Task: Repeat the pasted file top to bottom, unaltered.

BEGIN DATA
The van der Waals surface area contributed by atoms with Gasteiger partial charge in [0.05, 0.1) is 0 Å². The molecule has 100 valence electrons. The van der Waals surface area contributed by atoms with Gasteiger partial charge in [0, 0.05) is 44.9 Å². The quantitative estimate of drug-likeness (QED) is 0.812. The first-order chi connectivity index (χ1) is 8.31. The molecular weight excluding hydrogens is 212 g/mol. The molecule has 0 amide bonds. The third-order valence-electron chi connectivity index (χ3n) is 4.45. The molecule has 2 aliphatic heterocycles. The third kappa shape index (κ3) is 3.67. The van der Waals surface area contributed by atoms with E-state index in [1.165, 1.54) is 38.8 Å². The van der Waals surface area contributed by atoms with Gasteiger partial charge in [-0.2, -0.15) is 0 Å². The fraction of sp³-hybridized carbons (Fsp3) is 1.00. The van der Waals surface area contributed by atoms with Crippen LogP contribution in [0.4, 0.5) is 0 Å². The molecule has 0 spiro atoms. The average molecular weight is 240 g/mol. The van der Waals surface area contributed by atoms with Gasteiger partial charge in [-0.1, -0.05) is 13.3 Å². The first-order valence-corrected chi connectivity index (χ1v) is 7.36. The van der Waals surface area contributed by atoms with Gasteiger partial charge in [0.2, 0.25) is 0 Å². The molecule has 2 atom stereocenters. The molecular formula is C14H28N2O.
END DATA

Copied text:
The van der Waals surface area contributed by atoms with Gasteiger partial charge in [0.05, 0.1) is 0 Å². The molecule has 100 valence electrons. The van der Waals surface area contributed by atoms with Gasteiger partial charge in [0, 0.05) is 44.9 Å². The quantitative estimate of drug-likeness (QED) is 0.812. The first-order chi connectivity index (χ1) is 8.31. The molecular weight excluding hydrogens is 212 g/mol. The molecule has 0 amide bonds. The third-order valence-electron chi connectivity index (χ3n) is 4.45. The molecule has 2 aliphatic heterocycles. The third kappa shape index (κ3) is 3.67. The van der Waals surface area contributed by atoms with E-state index in [1.165, 1.54) is 38.8 Å². The van der Waals surface area contributed by atoms with Gasteiger partial charge in [-0.2, -0.15) is 0 Å². The fraction of sp³-hybridized carbons (Fsp3) is 1.00. The van der Waals surface area contributed by atoms with Crippen LogP contribution in [0.4, 0.5) is 0 Å². The molecule has 0 spiro atoms. The average molecular weight is 240 g/mol. The van der Waals surface area contributed by atoms with Gasteiger partial charge in [-0.1, -0.05) is 13.3 Å². The first-order valence-corrected chi connectivity index (χ1v) is 7.36. The van der Waals surface area contributed by atoms with Gasteiger partial charge in [0.2, 0.25) is 0 Å². The molecule has 2 atom stereocenters. The molecular formula is C14H28N2O.